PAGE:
Bond Liquidity and Dealer Inventories: Insights from US and European Regulatory Data
Feb. 11, 2020
Plamen Ivanov, Alexei Orlov, and Michael Schihl
Access this paper via SSRN: https://ssrn.com/abstract=3529801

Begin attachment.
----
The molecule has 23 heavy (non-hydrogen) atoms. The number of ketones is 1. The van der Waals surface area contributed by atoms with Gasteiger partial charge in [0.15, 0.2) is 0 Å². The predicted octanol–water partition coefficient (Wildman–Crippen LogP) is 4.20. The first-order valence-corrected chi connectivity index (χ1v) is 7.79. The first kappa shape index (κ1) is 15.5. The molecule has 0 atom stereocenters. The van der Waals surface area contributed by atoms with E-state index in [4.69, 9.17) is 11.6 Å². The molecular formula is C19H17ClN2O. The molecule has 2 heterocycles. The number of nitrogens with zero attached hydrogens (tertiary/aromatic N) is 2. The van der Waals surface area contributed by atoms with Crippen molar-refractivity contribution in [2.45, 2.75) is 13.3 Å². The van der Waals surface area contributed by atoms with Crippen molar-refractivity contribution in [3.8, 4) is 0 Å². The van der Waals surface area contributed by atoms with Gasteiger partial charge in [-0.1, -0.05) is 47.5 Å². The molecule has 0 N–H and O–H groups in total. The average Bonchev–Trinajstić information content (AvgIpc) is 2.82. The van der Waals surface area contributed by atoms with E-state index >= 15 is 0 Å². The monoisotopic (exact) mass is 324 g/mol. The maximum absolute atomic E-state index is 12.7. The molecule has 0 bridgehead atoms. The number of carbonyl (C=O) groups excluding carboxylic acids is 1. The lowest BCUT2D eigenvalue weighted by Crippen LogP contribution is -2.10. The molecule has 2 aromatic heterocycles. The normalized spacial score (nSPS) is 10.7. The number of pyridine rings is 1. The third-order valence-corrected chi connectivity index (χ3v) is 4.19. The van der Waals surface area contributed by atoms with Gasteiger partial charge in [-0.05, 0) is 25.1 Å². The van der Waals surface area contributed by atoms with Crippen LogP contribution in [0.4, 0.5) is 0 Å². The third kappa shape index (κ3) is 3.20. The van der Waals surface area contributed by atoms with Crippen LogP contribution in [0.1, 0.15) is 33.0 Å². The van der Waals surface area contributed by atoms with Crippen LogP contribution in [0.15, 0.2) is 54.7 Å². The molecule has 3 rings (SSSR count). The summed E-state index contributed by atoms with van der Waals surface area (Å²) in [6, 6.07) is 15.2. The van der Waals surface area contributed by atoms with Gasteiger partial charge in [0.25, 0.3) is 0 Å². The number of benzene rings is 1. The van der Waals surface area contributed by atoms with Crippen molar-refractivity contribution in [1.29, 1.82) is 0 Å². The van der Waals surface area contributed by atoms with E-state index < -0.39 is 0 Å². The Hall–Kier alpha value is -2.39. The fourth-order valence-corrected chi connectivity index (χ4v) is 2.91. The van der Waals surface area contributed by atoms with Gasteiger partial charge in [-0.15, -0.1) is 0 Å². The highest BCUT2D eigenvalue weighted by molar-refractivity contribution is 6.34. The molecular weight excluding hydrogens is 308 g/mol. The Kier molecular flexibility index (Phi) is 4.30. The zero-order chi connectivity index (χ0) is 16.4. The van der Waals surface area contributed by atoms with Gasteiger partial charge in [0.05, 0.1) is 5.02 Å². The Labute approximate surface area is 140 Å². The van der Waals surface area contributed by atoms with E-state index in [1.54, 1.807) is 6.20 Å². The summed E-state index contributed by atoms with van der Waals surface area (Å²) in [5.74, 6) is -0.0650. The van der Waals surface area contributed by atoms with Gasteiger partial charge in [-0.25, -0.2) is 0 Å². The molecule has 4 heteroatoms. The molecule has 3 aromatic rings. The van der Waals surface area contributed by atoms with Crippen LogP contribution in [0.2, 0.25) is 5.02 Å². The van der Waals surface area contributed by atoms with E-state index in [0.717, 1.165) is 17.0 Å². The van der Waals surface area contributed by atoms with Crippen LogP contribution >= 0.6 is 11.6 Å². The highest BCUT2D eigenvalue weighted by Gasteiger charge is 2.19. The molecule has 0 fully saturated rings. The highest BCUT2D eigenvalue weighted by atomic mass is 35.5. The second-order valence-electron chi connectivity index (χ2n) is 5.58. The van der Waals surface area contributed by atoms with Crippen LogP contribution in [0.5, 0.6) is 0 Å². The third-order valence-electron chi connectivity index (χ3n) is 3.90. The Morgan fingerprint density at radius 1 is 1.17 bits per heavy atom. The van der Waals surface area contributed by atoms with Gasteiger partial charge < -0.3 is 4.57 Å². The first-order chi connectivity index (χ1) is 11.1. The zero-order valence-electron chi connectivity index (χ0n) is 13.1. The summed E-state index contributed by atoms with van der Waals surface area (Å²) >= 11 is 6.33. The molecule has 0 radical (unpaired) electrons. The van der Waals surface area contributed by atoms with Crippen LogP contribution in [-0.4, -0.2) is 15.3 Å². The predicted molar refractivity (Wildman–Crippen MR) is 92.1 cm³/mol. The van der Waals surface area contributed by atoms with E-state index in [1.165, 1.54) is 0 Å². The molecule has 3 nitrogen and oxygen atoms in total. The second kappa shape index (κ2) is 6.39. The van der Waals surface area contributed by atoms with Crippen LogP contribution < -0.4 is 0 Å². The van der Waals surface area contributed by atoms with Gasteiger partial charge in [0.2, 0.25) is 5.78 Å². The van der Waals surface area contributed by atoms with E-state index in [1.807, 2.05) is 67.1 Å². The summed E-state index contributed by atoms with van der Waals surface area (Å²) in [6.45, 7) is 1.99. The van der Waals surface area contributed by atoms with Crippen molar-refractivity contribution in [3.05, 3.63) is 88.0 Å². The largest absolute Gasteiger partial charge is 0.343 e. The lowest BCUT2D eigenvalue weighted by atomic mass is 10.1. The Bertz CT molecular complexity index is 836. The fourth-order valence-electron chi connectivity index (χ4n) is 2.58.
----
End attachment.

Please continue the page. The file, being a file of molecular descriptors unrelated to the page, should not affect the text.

Most corporate bond research on liquidity and dealer inventories is based on the USD-denominated bonds transactions in the US reported to TRACE. Some of these bonds, however, are also traded in Europe, and those trades are not subject to the TRACE reporting requirements. Leveraging our access to both TRACE and ZEN, the UK’s trade reporting system which is not publicly available, we find an overlap of about 30,000 bonds that are traded both in the US and in Europe. This paper examines how using the CUSIP-level information from TRACE and ZEN affects the computation of bond liquidity metrics, dealer inventories, and the relationship between the two. We find that in the combined dataset, the weekly volume traded and number of trades are significantly higher than in TRACE: e.g., the average unconditional number of trades in investment-grade (high-yield) bonds is 17% (20%) higher and the average unconditional volume traded is 15% (17%) higher when we incorporate the information from ZEN. We find a strong positive relationship between inventories and liquidity, as proxied by the trading activity metrics (i.e., number of trades, zero trading days, or par value traded) in TRACE data, and this result carries over to the combined dataset. When measuring bond liquidity with the Amihud ratio, we find strong relationships in both TRACE and ZEN but of opposite signs: greater (lagged) inventories result in higher liquidity in the US but lower liquidity in Europe. The two effects offset each other and significance disappears in the combined dataset. We conclude that (i) neither of the individual datasets paints a complete picture of the effects of dealer inventories on bond market liquidity, (ii) the measures based on the combined dataset appear more precise in describing the market characteristics, and (iii) data sharing across transaction reporting databases would allow a variety of stakeholders to gain a more accurate understanding of the liquidity and dealer inventories in global bond markets.